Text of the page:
Walther Forums banner

1 - 8 of 8 Posts

·
Registered
Joined
·
592 Posts
Discussion Starter #1 (Edited)
I've been searching in vain (google and google DE) looking for information on WWII German Army pistol qualification requirements and frequency. Haven't found a thing. I'm starting to believe there was no required "table of fire." Anyone seen any info on this?
 

·
Registered
Joined
·
2,819 Posts
The Wehrmacht Schuetzenschnur (silver cord of marksmanship) was awarded for excellent marksmanship with rifles, lMG, heavy MG, PAK, 20mm FLAK, artillery and fighting vehicles; and was worn by enlisted and non-comms, but not officers. And I don't know about any such award or required qualifications for pistols.
 

·
Registered
Joined
·
592 Posts
Discussion Starter #3 (Edited)
Yes, the Schützenschnur was awarded for "excellent" marksmanship, but I'm trying to determine how "excellent" was defined. There must have been a defined requirement, given no administrative matter was left undefined or unregulated.
 

·
Registered
Joined
·
284 Posts
I’m starting to think there wasn’t one. Most people issued a pistol would be officers. I believe the only enlisted who got them were MG crew, and probably only 1 or 2 of them. Since Officers could not wear the marksmanship lanyard, my thought is there was no official course of fire, and officers would not want to be embarrassed by being exposed as poor shots...

I know the Wehrmacht required qualification on most of their “standard” infantry weapons to get the Schutzenschnar, which included Rifle, MG, and possibly SMG.
 

·
Super Moderator
Joined
·
3,894 Posts
I believe every member of a tank crew was also issued a pistol (i.e. not just the tank commander).
 
  • Like
Reactions: halfmoonclip

·
Registered
Joined
·
592 Posts
Discussion Starter #6
I often wandered about the number of pistol rounds fired, in training, by WWII German soldiers. My unsupported assertion is that it was a very low round count by today's standard.
 

·
Registered
Joined
·
1,474 Posts
I’m starting to think there wasn’t one. Most people issued a pistol would be officers. I believe the only enlisted who got them were MG crew, and probably only 1 or 2 of them. Since Officers could not wear the marksmanship lanyard, my thought is there was no official course of fire, and officers would not want to be embarrassed by being exposed as poor shots...

I know the Wehrmacht required qualification on most of their “standard” infantry weapons to get the Schutzenschnar, which included Rifle, MG, and possibly SMG.
Commissioned officers did not get a pistol issued. They had to purchase their own. In general, the pistols with Waffenamt Abnahme was issued to enlisted men.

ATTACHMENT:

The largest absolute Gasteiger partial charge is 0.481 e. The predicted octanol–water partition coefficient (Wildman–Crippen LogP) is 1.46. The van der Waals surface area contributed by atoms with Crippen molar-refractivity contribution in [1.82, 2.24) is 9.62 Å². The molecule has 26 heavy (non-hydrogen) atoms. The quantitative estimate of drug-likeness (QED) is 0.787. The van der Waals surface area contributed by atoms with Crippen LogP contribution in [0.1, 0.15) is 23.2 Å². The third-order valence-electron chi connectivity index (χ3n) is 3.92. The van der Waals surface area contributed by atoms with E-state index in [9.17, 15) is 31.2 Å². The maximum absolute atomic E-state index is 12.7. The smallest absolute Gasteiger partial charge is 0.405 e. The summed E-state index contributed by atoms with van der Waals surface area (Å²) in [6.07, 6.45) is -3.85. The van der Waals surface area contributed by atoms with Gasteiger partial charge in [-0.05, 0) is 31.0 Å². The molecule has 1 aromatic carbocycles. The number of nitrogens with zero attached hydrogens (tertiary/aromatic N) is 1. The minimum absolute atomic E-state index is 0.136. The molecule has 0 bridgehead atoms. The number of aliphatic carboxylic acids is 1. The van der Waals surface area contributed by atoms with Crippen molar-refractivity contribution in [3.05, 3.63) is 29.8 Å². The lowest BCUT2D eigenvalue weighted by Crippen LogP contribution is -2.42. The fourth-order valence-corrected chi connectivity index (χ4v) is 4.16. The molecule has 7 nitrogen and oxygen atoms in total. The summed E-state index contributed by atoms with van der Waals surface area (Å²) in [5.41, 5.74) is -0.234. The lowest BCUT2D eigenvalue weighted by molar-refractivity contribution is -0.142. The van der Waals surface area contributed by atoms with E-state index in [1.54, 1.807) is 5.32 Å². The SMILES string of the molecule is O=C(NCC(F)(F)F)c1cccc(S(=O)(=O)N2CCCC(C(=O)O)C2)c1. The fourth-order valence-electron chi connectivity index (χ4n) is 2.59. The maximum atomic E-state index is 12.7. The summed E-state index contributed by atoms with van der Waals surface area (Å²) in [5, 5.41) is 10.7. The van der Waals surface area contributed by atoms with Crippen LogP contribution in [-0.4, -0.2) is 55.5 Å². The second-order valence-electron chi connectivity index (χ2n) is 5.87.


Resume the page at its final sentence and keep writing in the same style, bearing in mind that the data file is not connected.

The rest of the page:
The pistol qualifications have been very simple in those early days and was only for a few shots at a larger target than the civilian ISSC target. Distance was 25 meters and all shots on the target qualified the shooter, from what I recall from the conversations.

Soldiers in Panzergrenadier- and Jaegerbatallionen had to qualify with all arms they used, usually K98k, light MG, pistol and Panzerfaust. The Schuetzenschnur was usually given in different classes and the idea goes back to the brave Dutch men during the Eighty Years' War.

https://en.wikipedia.org/wiki/German_Armed_Forces_Badge_of_Marksmanship
 

·
Registered
Joined
·
1,474 Posts
Yes, the Schützenschnur was awarded for "excellent" marksmanship, but I'm trying to determine how "excellent" was defined. There must have been a defined requirement, given no administrative matter was left undefined or unregulated.
I served in the 1970s in a PzGrenBtl and had talked about the shooting drills with my father then. Nothing much had changed in the combat units but that the RPG had been much improved.

We had to shoot pistol at 25 m. First a qualifier, five rounds precision and then five rounds at five man-sized targets. Pistol was impossible to fail! We also shot pistol and rifle with gas masks.
Rifle was several different courses of fire out to 250 and was much more demanding than pistol. Machine gun was two courses of fire at 25 meters on reduced size target, 15 rounds each with three targets engaged. One of them was under a time limit, the other without time limit.
Panzerfaust was pretty easy,too, something like hitting a large paper target at 150 in the target area of a pictured tank.

Pistol shooting has traditionally been neglected in the German military, since it had proven to have no important role in combat.

In the Bundeswehr, the Schuetzenschnur comes in gold, silver and bronze and all disciplines have to be finished in gold to get the golden Schuetzenschnur.
 
1 - 8 of 8 Posts
Top